Advantages and Disadvantages of Fast Pyrolysis
Fast pyrolysis has several attractive features:
- The process of making bio-oil is relatively simple and quick.
- All of the biomass components can be processed into a fuel product; none are wasted during the pyrolysis process.
- Pyrolysis reactors are relatively simple and have reached some level of (limited) commercial production.
- A fast pyrolysis facility can be built on a relatively small, mobile scale in order to produce bio-oil close to the biomass source and then transport it to a central facility to be upgraded.
In order to compete with fossil fuels, the products of pyrolysis, in particular bio-oil, must overcome the following hurdles:
- The heating value of bio-oil is only about half that of petroleum-based heating oil by weight.
- Bio-oil is acidic and highly corrosive to metal.
- Bio-oil can contain contaminants.
The price of fossil fuels has recently dropped precipitously, but no one expects them to stay low forever, nor will our need to reduce greenhouse gas emissions disappear. Therefore it’s essential that we continue to develop all segments of the renewable energy industry to help shrink our consumption of fossil fuels and reduce greenhouse gases.
The commercial future of using fast pyrolysis to convert biomass to energy products is promising. Researchers are steadily developing innovations that increase yields of bio-oil and fractionate the products of fast pyrolysis into compounds that can be more efficiently refined into useable products.
For More Information
- Why Are We Producing Biofuels? Robert C. Brown and Tristan C. Brown. Brownia LLC, Ames, Iowa, 2012.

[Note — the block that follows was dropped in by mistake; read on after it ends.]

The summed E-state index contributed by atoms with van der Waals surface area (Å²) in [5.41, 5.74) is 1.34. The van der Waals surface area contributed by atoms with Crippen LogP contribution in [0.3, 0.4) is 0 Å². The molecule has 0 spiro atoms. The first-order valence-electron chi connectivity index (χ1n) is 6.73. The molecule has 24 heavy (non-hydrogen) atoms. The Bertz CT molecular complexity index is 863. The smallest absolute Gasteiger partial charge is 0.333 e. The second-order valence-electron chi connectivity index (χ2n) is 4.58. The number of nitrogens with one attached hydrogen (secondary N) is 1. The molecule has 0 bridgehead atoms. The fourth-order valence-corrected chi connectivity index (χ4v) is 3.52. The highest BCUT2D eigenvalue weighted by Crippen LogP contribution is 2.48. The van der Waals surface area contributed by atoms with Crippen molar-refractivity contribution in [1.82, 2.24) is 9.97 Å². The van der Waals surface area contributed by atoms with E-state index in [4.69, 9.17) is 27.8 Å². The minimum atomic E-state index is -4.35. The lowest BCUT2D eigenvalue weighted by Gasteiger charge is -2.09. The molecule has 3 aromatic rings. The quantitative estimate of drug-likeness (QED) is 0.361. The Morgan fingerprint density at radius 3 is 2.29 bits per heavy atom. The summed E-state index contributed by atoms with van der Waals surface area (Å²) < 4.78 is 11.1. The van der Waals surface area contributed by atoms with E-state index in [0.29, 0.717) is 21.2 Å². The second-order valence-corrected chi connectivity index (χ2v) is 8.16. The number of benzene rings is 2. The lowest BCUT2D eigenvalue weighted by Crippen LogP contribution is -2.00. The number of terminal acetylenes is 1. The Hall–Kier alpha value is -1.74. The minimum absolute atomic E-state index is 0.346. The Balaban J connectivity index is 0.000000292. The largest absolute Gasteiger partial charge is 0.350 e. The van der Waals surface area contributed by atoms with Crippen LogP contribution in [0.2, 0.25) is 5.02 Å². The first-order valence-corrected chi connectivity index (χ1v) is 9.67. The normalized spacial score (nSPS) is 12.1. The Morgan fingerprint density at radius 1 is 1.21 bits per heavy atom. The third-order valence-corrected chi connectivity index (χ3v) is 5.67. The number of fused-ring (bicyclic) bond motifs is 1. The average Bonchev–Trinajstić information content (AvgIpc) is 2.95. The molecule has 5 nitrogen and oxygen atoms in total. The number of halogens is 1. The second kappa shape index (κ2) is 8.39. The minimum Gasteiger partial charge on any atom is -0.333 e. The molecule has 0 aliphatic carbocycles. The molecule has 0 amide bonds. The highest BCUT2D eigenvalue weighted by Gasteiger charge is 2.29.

Watch the Bioeconomy Institute’s pyrolysis plant being built! The pilot system contains numerous transducers, thermocouples, sight glasses, and other devices that allow researchers to fully understand the process:
Contributors to This Summary
Robert C. Brown, Anson Marston Distinguished Professor of Engineering and Gary and Donna Hoover Chair in Mechanical Engineering, Iowa State University.
Susan Harlow, Freelance Journalist.
Samy Sadaka, Assistant Professor, Extension. Biological and Agricultural Engineering, University of Arkansas.
Akwasi Boateng, Lead Scientist, USDA-ARS, Eastern Regional Research Center, Wyndmoor, Pennsylvania.
CenUSA Bioenergy is a coordinated research and education effort investigating the creation of a regional system in the Central US for producing advanced transportation fuels from perennial grasses on land that is either unsuitable or marginal for row crop production. In addition to producing advanced biofuels, the proposed system will improve the sustainability of existing cropping systems by reducing agricultural runoff of nutrients in soil and increasing carbon sequestration.
CenUSA is supported by Agriculture and Food Research Initiative Competitive Grant no. 2011-68005-30411 from the USDA National Institute of Food and Agriculture.